• It only gets really bad after you get access to intercontinental travel since up to that point most moogles will conveniently be sending letters to the next moogle on your path. After that, you'll be pissed as shit to realize that Kuppo and Kupo are two different moogles, half a continent away from one another.
      • Quina Quen seems to get a lot more flak for being extremely unfunny and annoying.
  • Lamarr, Dr. Kleiner's debeaked pet headcrab in Half-Life 2. While she is clearly harmless and affectionate towards Kleiner, most of the time her purpose seems to be to annoy Barney and break things.
    • In Half-Life 2: Episode Two, she ends up getting unintentionally launched into space...with a Garden Gnome if you choose to...
      • To be fair, though, if it hadn't messed up the teleporter the game would've been about ten minutes long (although if that happened in real life it'd just be annoying).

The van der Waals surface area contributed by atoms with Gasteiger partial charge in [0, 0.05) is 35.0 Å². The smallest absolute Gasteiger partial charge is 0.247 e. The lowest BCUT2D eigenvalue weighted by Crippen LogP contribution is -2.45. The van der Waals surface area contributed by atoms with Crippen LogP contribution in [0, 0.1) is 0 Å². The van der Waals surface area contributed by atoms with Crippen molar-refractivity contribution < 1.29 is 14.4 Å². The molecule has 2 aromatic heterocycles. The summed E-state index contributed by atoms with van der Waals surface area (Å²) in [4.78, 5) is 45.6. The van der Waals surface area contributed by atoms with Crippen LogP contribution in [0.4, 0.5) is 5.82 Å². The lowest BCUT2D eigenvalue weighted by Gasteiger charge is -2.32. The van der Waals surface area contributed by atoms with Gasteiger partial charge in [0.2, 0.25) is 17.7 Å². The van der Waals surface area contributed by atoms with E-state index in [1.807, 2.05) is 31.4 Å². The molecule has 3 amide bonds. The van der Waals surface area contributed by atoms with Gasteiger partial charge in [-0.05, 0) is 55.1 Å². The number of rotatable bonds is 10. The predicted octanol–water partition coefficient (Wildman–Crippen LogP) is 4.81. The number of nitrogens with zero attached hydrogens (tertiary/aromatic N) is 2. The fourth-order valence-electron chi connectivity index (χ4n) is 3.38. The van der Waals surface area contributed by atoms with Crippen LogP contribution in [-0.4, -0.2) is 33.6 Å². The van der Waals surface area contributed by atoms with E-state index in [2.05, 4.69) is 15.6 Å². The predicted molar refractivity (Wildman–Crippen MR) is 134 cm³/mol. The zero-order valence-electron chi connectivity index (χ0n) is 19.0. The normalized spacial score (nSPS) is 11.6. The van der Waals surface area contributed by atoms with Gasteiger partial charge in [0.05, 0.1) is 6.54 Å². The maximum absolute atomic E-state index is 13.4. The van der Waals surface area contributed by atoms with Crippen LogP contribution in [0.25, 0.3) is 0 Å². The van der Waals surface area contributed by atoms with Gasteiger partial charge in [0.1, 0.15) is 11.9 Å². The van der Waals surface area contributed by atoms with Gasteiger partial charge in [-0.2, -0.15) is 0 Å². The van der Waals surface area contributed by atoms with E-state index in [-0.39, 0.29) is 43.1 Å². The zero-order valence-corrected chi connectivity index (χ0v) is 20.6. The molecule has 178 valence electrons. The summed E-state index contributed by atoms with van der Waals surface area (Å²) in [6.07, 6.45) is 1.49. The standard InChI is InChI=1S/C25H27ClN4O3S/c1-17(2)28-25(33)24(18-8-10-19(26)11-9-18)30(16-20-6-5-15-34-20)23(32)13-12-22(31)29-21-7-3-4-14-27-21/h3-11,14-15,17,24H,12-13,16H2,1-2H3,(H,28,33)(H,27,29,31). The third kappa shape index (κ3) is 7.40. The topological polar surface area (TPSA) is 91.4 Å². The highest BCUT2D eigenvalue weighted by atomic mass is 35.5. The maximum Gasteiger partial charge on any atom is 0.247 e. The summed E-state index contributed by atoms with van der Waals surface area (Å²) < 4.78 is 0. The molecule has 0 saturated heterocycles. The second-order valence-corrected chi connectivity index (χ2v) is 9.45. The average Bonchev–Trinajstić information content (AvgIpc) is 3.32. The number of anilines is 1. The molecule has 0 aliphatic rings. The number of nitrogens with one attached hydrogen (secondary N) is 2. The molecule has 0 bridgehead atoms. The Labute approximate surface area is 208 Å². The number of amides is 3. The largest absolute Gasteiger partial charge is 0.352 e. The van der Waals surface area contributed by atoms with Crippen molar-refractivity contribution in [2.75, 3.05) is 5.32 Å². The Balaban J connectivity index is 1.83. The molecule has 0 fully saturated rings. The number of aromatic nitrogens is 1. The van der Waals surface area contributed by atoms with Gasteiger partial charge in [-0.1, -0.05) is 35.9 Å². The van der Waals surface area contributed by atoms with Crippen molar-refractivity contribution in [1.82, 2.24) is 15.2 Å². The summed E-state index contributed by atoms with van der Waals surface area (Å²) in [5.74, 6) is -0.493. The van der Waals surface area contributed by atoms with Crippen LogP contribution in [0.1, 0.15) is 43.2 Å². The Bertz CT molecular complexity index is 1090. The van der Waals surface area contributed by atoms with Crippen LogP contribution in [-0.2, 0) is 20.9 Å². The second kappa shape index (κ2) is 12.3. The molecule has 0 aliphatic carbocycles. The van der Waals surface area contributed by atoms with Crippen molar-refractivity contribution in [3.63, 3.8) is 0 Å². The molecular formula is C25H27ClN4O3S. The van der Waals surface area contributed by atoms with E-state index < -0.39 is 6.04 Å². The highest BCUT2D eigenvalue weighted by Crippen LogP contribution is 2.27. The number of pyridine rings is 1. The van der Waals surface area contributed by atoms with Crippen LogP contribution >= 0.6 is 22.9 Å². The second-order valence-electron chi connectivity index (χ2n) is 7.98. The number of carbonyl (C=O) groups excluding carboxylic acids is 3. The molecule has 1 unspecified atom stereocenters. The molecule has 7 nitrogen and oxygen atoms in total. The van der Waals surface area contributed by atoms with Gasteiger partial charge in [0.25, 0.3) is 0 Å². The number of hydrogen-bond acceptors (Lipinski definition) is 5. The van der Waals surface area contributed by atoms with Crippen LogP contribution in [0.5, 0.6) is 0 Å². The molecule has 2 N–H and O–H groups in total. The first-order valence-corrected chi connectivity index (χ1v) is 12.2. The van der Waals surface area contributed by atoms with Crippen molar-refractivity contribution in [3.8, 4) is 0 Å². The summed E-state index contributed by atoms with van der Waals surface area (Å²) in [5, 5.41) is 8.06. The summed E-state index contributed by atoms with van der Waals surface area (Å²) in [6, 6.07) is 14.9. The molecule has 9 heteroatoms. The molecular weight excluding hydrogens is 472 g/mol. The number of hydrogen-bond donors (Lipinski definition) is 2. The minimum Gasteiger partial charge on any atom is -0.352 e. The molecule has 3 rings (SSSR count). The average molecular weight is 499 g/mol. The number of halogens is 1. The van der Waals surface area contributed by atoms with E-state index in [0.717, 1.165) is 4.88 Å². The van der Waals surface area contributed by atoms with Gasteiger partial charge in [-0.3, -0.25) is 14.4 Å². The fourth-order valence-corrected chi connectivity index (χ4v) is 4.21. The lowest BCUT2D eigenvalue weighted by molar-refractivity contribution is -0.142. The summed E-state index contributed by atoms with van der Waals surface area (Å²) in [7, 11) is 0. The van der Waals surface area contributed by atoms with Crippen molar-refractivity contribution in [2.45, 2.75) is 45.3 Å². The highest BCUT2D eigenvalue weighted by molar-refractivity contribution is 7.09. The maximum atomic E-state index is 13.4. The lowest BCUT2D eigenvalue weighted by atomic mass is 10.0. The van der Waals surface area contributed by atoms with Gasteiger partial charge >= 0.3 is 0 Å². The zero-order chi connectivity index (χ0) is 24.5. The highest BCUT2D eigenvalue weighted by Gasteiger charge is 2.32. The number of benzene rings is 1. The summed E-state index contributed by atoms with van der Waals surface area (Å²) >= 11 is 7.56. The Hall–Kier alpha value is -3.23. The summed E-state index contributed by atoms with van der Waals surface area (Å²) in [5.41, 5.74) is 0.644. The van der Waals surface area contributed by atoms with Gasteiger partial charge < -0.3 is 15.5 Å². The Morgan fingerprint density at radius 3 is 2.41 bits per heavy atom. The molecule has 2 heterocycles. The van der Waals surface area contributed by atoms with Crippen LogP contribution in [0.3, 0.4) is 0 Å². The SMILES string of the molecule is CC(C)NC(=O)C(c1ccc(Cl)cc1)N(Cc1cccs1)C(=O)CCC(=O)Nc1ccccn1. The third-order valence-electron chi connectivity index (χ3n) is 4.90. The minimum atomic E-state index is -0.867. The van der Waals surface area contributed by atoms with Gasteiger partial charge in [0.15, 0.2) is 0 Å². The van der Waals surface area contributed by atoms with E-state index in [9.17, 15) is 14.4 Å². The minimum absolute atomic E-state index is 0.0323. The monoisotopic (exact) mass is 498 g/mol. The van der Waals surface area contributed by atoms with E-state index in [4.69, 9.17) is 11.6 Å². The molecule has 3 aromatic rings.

• Chu-Chu and all her race in Xenogears. She's so grotesquely cute that Bart, a hardened desert pirate and captain of a massively powerful battleship, was too disgusted to pick her up and put her aside when she was blocking the way to his own bridge. To add insult to injury, she's the only Gear-sized character who doesn't consume fuel and whose character stats actually matter in Gear battles.
  • Blasted Elvis/Elphais from Perfect Dark.

Western Animation

  • Orko from He-Man and the Masters of the Universe, who went from a great (if eccentric) wizard on his homeworld of Trolla to a bumbling, annoying comic relief because his powers didn't work properly on Eternia.